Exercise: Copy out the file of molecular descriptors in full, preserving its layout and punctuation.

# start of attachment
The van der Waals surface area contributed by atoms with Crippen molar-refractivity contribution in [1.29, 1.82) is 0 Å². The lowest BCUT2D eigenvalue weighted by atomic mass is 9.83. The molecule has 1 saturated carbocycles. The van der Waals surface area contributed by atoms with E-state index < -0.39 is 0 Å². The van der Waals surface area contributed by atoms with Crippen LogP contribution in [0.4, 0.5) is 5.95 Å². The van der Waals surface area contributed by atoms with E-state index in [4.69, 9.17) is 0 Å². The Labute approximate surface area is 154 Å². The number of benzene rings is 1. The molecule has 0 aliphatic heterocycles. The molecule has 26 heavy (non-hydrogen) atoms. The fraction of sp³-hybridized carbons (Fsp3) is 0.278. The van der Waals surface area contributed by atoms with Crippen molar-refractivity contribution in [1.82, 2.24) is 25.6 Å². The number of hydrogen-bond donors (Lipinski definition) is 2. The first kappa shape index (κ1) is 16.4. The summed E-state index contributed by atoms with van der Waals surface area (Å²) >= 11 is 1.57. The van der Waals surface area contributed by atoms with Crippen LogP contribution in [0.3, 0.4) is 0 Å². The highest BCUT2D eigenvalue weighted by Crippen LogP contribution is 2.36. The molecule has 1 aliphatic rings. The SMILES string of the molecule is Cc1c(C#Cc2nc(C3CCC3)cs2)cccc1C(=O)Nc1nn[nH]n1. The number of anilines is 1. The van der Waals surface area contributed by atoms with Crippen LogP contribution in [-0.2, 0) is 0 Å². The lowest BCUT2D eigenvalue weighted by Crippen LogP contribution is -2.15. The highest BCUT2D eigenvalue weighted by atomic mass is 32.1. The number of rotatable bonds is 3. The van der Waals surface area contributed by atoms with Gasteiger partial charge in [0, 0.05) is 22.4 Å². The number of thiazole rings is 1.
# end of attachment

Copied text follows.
The van der Waals surface area contributed by atoms with Crippen molar-refractivity contribution in [1.29, 1.82) is 0 Å². The lowest BCUT2D eigenvalue weighted by atomic mass is 9.83. The molecule has 1 saturated carbocycles. The van der Waals surface area contributed by atoms with E-state index < -0.39 is 0 Å². The van der Waals surface area contributed by atoms with Crippen LogP contribution in [0.4, 0.5) is 5.95 Å². The van der Waals surface area contributed by atoms with E-state index in [4.69, 9.17) is 0 Å². The Labute approximate surface area is 154 Å². The number of benzene rings is 1. The molecule has 0 aliphatic heterocycles. The molecule has 26 heavy (non-hydrogen) atoms. The fraction of sp³-hybridized carbons (Fsp3) is 0.278. The van der Waals surface area contributed by atoms with Crippen molar-refractivity contribution in [1.82, 2.24) is 25.6 Å². The number of hydrogen-bond donors (Lipinski definition) is 2. The first kappa shape index (κ1) is 16.4. The summed E-state index contributed by atoms with van der Waals surface area (Å²) >= 11 is 1.57. The van der Waals surface area contributed by atoms with Crippen LogP contribution in [0.3, 0.4) is 0 Å². The highest BCUT2D eigenvalue weighted by Crippen LogP contribution is 2.36. The molecule has 1 aliphatic rings. The SMILES string of the molecule is Cc1c(C#Cc2nc(C3CCC3)cs2)cccc1C(=O)Nc1nn[nH]n1. The number of anilines is 1. The van der Waals surface area contributed by atoms with Crippen LogP contribution in [-0.2, 0) is 0 Å². The lowest BCUT2D eigenvalue weighted by Crippen LogP contribution is -2.15. The highest BCUT2D eigenvalue weighted by atomic mass is 32.1. The number of rotatable bonds is 3. The van der Waals surface area contributed by atoms with Gasteiger partial charge in [0, 0.05) is 22.4 Å². The number of thiazole rings is 1.